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Josef Huemer, Christoph Kern, Dun Jack Fu, Livia Faes, Siegfried Wagner, Karsten Ulrich Kortuem, Praveen Patel, Konstantinos Balaskas, Dawn A Sim, Pearse Andrew Keane; REAL LIFE VISUAL ACUITY OUTCOMES FOR PATIENTS TREATED WITH ANTI-VEGF FOR DIABETIC MACULAR OEDEMA IN A TERTIARY REFERRAL CENTER. Invest. Ophthalmol. Vis. Sci. 2019;60(9):3647.
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The frequency of intravitreal anti-VEGF treatments for diabetic macular oedema (DMO) in real-life clinical settings is reported to be less than in pivotal studies. In light of this, there is increasing controversy as to what extent this practice compromises functional outcomes in everyday clinic patient cohorts. We performed a retrospective data-warehouse study to observe visual outcomes in eyes undergoing intravitreal therapy for DMO in a real-life setting.
A data-warehouse query for all eyes receiving receiving intravitreal injections for DMO between March 2013 and October 2018 was performed. Treatment frequency and visual outcomes, reported in Early Treatment Diabetic Retinopathy Study (ETDRS) letters, were analyzed for a observation period of four years in total. Means of non-parametric groups were compared to baseline using Wilcoxon Signed-rank test.
At baseline, 2549 eyes of 1919 patients were included in the study cohort. The mean number of anti-VEGF injections delivered per eye was 7.8±2.0, 12.0±3.8, 16.0±6.0, and 20.0±7.0 at 12, 24, 36, and 48 months. Mean baseline visual acuity of our cohort was 61.0±15.3 ETDRS letters before initiating treatment. Visual acuity observed after 12, 24, 36 and 48 months was 65.6±16.2, 65.6±16.1, 63.8±17.3 and 61.1±18.8 letters, respectively. Improvement in visual acuity was statistically significant after 12, 24 and 36 months (all p<0.01) (Figure 1).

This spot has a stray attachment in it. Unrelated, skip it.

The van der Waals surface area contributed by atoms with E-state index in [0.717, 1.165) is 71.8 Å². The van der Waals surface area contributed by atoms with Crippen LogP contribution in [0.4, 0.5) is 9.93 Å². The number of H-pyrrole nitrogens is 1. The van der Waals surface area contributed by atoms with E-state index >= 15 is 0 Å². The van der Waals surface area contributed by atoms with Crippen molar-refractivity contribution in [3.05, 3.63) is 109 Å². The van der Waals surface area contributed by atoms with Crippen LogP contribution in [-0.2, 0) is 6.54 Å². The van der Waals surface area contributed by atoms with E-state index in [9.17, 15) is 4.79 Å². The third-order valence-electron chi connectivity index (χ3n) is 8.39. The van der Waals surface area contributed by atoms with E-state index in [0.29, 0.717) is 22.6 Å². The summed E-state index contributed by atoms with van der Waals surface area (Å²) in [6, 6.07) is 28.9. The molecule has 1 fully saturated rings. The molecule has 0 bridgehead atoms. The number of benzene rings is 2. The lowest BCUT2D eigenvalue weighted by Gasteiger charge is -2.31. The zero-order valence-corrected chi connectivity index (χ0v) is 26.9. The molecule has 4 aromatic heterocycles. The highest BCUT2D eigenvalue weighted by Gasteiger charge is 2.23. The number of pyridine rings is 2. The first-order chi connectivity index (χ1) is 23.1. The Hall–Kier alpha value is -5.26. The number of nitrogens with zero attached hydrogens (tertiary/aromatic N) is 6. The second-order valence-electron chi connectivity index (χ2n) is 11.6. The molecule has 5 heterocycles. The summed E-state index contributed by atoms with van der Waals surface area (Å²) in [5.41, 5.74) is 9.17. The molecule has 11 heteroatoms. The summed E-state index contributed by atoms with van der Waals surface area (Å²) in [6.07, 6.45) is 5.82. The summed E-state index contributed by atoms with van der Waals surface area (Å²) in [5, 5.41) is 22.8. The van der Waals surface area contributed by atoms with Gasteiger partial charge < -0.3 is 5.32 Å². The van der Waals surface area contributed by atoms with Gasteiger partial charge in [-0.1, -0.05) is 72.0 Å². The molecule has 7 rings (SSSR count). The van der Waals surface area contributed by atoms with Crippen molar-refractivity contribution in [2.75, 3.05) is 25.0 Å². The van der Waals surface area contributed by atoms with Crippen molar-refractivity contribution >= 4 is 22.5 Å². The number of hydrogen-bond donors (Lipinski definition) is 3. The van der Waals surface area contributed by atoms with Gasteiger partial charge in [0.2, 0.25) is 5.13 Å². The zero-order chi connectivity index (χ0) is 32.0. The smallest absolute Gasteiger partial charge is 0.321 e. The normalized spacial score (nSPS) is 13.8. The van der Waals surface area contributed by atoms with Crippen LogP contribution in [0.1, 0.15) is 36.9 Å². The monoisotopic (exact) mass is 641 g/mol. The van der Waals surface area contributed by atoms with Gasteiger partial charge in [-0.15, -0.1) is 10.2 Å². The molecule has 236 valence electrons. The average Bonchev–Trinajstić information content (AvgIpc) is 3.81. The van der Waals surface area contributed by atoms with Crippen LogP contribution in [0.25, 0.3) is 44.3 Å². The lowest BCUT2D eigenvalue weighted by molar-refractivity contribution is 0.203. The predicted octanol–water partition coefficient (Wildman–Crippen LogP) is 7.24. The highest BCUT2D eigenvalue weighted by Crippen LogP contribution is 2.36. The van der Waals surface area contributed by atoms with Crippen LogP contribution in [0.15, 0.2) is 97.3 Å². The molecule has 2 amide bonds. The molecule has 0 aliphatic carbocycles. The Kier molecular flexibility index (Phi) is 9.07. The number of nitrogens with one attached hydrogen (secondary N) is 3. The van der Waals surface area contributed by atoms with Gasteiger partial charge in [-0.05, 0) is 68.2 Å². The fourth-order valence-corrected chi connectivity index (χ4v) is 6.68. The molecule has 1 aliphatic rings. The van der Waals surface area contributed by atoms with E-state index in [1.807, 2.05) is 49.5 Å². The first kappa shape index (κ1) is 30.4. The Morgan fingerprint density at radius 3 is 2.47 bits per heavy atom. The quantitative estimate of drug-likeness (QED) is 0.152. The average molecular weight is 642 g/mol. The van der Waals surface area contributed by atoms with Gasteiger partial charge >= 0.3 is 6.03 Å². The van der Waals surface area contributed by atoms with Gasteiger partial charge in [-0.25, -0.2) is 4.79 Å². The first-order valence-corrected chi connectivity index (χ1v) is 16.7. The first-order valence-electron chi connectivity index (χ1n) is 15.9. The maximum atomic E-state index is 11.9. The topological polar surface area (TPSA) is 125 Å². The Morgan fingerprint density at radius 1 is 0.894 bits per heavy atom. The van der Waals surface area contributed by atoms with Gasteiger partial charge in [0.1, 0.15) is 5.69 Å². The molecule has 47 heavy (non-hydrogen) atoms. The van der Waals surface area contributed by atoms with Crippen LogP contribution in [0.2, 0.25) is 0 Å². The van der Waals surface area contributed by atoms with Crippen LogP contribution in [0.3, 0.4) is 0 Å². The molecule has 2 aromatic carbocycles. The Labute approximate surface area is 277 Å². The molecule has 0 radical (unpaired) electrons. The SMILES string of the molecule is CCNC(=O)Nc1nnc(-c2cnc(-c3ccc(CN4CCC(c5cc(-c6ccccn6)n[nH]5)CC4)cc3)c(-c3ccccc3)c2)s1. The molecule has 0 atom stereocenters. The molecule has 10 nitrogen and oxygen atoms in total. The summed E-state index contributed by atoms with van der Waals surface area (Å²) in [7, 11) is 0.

Randomized clinical trials achieve better results than real-life data with a higher number of administered injections per eye. Even though, intravitreal Anti-VEGF is an effective long term treatment for DMO patients to achieve and maintain respectable visual acuity in a real life setting. Patients undergoing long term treatment received a higher amount of injection in year one followed by a mean of 4 injection in year two, three and four.
This abstract was presented at the 2019 ARVO Annual Meeting, held in Vancouver, Canada, April 28 - May 2, 2019.
Figure 1. Mean absolute visual acuity and mean change in visual acuity from baseline (ETDRS letters) over 48 month observation period. Error bars represent 95% confidence intervals of the mean. Pairwise comparison of baseline visual acuity to each time-point following baseline was used to calculate p-values: *** indicates p < 0.05 when compared with mean baseline visual acuity; nns denotes p > 0.05 (i.e. not-significant).
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